Thermo-Elastic Composite Helical Lattices - Analysis, Manufacture and Testing (Abstract Only)

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Abstract

The anisotropic nature of fibre-reinforced composites enables methods for stiffness tailoring that are not available to classical isotropic engineering materials. By carefully choosing constituent materials, fibre angles and tooling geometry, the internal stress states can be tailored to enable novel structural behaviour, particularly in thin shell structures. Pirrera et al. [1] developed a macroscopic helical lattice structure that utilises prestress, material anisotropy and geometry to enable multi-stable responses with large axial and radial deformations. Their analytical model highlighted a significant scope for other novel structural responses. The non-linear analytical model that describes the helical lattice was extended to include thermo-elastic effects by O’Donnell et al. [2], the behaviour of which is explored further in this study. Herein we present the results obtained from finite element (FE) modelling, manufacturing and testing of a thermo-elastic composite helical lattice structure that is tailored to exhibit a large negative coefficient of thermal expansion (CTE) along its cylindrical axis. A modelling framework was developed to select fibre angles for the helical strips. By evaluating energy landscapes at different temperatures, the thermally induced lattice extension could be calculated. Fibre angles were selected to maximise the axial contraction as temperature is increased. Parameters such as the radius of the cylindrical mandrel and the helix width were chosen for ease of manufacturing. The FE models were constructed in Abaqus 2016 Standard/Explicit. Individual left- and right-handed helices were combined into a cylindrical lattice configuration to calculate the axial extensions and contractions with changing temperatures. The models are comprised of individual helical strips (created on the tool geometry) meshed with shell elements, with hinge connectors between the strips to act as the bolt joints of the lattice. The contact forces between adjacent helices and the frictional forces in the joints are currently neglected. A thermal field was used to mimic the cure cycle and subsequent heating of the structure. Prototypes were constructed by laying Hexcel IM7-8552 plies into flat strips, wrapping these at an angle around a cylindrical tool plate, and curing in an autoclave. Once cured, the individual helices were connected in a lattice using steel bolts separated by nylon washers to minimise joint rotational friction. As the variability of manufactured thicknesses might have an effect on the structural properties, an additional study was carried out to quantify and minimise the ply-level variation. Two series of tests were conducted to experimentally verify the behaviour of the lattice. Firstly, the tailored thermal response of the lattice was determined by measuring the axial extension. Secondly, the force-displacement response of the lattice at ambient temperature was measured. The predicted behaviour was observed in the prototype, and good quantitative correlation was reached between experiments and the FE models. This study shows that composite helical lattices designed to exhibit novel mechanical behaviour are physically realisable. One such novel thermal behaviour has been modelled and experimentally verified, and manufacturing considerations for such thin shell prestressed composites are explored.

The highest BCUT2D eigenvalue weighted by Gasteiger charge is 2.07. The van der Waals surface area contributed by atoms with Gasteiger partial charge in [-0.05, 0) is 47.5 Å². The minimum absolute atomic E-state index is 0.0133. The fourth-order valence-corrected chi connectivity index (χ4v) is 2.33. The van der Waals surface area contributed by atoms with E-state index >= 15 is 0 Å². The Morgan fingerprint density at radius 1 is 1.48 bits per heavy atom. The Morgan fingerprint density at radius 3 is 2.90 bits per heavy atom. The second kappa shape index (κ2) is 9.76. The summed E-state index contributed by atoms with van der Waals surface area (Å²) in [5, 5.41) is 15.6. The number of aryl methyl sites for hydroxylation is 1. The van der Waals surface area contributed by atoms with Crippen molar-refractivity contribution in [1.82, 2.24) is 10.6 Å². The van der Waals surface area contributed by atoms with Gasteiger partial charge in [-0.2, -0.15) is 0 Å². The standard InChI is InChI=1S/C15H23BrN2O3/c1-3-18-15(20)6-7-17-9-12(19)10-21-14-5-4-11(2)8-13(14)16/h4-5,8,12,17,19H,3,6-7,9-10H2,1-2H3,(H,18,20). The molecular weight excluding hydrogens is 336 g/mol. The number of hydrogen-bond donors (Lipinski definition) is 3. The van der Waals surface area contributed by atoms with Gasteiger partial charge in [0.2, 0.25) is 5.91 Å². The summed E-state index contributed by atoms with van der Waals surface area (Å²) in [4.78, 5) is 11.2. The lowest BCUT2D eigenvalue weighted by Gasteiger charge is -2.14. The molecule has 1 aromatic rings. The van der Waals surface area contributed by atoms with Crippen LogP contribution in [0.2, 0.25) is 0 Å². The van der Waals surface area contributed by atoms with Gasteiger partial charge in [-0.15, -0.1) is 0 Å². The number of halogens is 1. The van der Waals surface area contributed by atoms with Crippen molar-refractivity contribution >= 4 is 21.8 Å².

Original languageEnglish
Title of host publicationBook of Abstracts for the 5th International Conference on Mechanics of Composites
EditorsAntonio Ferreira
PublisherUniversity of Porto
Pages170-171
Number of pages2
Publication statusPublished - 4 Jul 2019
Event5th International Conference on Mechanics of Composites - Lisboa, Portugal
Duration: 1 Jul 20194 Jul 2019
Conference number: 5
http://mechcompconference2019.com/

Conference

Conference5th International Conference on Mechanics of Composites
Abbreviated titleMECHCOMP2019
CountryPortugal
CityLisboa
Period1/07/194/07/19
Internet address

Structured keywords

  • Bristol Composites Institute ACCIS

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